On clicking ‘Add’, a new cshtml file under the Home folder gets created.

Name it as PersonalDetails.cshtml.

By default, the MVC application executes the Index action method in the Home controller. To call the PersonalDetails page by default, we are going to modify the endpoint route in the StartUp.cs file. Under the Configure method in the Startup.cs file, modify the app.UseEndpoints as below. This will (by default) route the application to the PersonalDetails action method in the HomeController.

 app.UseEndpoints(endpoints =>

​      {
​        endpoints.MapControllerRoute(
​          name: "default",
​          pattern: "{controller=Home}/{action=PersonalDetails}/{id?}");
​      });

The Next step is to create a PersonalDetails action method in the Home Controller which returns a view. Add the below lines in the HomeController.cs file.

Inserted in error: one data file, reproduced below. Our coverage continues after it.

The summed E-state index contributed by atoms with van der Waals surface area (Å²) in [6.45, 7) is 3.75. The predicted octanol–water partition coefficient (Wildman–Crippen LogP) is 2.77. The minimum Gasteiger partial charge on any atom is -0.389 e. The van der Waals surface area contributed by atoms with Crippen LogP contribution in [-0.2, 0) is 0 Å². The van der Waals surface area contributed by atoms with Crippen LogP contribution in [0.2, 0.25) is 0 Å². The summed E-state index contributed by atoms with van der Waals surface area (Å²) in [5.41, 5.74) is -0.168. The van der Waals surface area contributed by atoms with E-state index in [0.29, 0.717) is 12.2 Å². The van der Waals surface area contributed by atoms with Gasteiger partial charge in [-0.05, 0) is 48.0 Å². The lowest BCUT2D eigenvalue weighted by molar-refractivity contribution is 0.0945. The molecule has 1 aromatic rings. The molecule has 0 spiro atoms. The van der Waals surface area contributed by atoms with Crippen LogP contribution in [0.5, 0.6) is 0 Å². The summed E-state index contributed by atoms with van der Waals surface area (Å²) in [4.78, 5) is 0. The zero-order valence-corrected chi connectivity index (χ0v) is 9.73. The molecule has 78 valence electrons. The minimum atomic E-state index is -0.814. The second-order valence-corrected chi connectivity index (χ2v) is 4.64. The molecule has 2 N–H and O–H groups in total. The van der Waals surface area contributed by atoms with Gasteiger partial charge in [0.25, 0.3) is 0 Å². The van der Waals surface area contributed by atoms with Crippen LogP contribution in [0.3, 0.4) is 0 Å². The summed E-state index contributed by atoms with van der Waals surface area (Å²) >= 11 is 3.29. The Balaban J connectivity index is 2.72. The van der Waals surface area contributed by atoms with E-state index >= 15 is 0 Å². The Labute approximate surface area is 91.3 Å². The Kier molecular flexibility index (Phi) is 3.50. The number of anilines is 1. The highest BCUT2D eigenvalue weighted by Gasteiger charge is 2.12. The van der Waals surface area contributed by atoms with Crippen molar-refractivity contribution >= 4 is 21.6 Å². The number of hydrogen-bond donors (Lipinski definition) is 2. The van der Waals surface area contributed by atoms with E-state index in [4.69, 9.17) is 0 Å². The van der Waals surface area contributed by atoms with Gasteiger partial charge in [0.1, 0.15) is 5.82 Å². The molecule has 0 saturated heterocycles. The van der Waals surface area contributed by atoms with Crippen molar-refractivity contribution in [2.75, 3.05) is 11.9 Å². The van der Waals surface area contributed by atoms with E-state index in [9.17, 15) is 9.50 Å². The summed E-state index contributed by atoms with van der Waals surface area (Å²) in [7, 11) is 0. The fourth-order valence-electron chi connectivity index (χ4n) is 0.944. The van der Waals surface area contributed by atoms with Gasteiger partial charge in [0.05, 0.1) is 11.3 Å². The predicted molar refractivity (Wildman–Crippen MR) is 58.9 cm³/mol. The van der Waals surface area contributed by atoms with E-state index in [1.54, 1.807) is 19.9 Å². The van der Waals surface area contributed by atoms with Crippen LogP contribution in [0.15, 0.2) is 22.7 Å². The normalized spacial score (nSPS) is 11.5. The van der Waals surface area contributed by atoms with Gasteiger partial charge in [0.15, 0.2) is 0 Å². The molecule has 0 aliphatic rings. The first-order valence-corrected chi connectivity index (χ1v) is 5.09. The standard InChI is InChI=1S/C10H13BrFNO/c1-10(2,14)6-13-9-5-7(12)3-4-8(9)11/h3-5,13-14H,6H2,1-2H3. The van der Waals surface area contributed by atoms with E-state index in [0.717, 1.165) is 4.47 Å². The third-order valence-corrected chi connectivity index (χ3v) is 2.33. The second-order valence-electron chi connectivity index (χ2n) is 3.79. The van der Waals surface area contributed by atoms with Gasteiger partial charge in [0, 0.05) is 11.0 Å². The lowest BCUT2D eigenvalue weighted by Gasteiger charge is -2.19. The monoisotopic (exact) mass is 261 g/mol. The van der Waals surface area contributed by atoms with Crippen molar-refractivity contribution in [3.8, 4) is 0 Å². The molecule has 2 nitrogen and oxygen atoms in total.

public IActionResult PersonalDetails()

​    {
​      return View();
​    }

Now, if we run the solution, the application lands on the below form page.

If we click on the Create button at the end of the page, the error message comes up on the screen for the fields which are required.

If we enter an invalid email address, then the error message - ‘Please enter a valid email address’ appears.

Similarly, if we enter mismatching passwords in Password and Confirm Password fields, the error message - ‘Password and confirm password does not match’ appears.

Conclusion

ASP.Net provides validators that can handle most of the basic input field validations thus reducing the developers’ effort in developing the same. It also provides consistency of validation across the application.